24. – MARRIAGE
THE vast practical importance of the various points included in this Section and the following Sections is our apology for introducing them. In other works, and also to some extent in this one, we have attempted to show the value and bearing of pure air and water, light, exercise, recreation, good food, etc., on health and long life. Here, however, we carry our researches further back and venture to offer suggestions concerning the exercise of those functions of the male and female organs of reproduction on the integrity of which depends, to a great extent, the physical and moral qualities of individuals.
The question of the marriage of unsuitable persons, or of marriage at an unsuitable age, is often either disregarded, or viewed from a too narrow standpoint, as if it only concerned the individuals forming the alliance. Our responsibility, however imposes on us the duty of enforcing the truth that the health, happiness, and material greatness of future generations are involved in such marriages. No one but a physician, who sees human nature in all, even in its darkest aspects, can fully appreciate the subject, or accurately trace its workings in society. The several points, here only briefly alluded to, are of pressing importance, and should be seriously pondered, in all their bearings, by persons contemplating marriage, and by parents and guardians.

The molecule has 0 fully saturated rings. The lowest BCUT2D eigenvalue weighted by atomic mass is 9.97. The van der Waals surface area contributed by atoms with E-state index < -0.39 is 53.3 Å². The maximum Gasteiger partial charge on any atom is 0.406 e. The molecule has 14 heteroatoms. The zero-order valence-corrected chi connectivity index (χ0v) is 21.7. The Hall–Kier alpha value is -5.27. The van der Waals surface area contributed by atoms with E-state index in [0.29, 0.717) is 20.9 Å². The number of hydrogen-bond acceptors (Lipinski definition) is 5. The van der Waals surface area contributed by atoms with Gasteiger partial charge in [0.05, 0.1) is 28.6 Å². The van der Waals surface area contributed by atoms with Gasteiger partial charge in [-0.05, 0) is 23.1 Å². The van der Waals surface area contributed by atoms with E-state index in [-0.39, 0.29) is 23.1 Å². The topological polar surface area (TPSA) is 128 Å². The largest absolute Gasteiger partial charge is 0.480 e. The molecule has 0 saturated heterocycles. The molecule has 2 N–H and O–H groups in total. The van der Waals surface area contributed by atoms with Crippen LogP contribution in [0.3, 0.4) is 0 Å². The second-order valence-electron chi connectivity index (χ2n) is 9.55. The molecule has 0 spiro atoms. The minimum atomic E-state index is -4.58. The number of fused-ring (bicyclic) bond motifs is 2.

Marriageable Age : From twenty to twenty five years of age may be stated as the most suitable time of life for contracting marriage on the part of women. Although the function of menstruation commences from the fourteenth to the sixteenth year, yet the female constitution is not sufficiently formed and matured till twenty or twenty-one years of age to permit of marriage without risk of injury to health and comfort. Some exceptions so this may exist in persons who have acquired at about nineteen that physical and mental perfection which the majority of persons in this country only attain some years later. On the other hand, too late marriages frequently entail much discomfort, and the children of such parents are often sickly, and die prematurely. But these points are more fully and separately considered further on.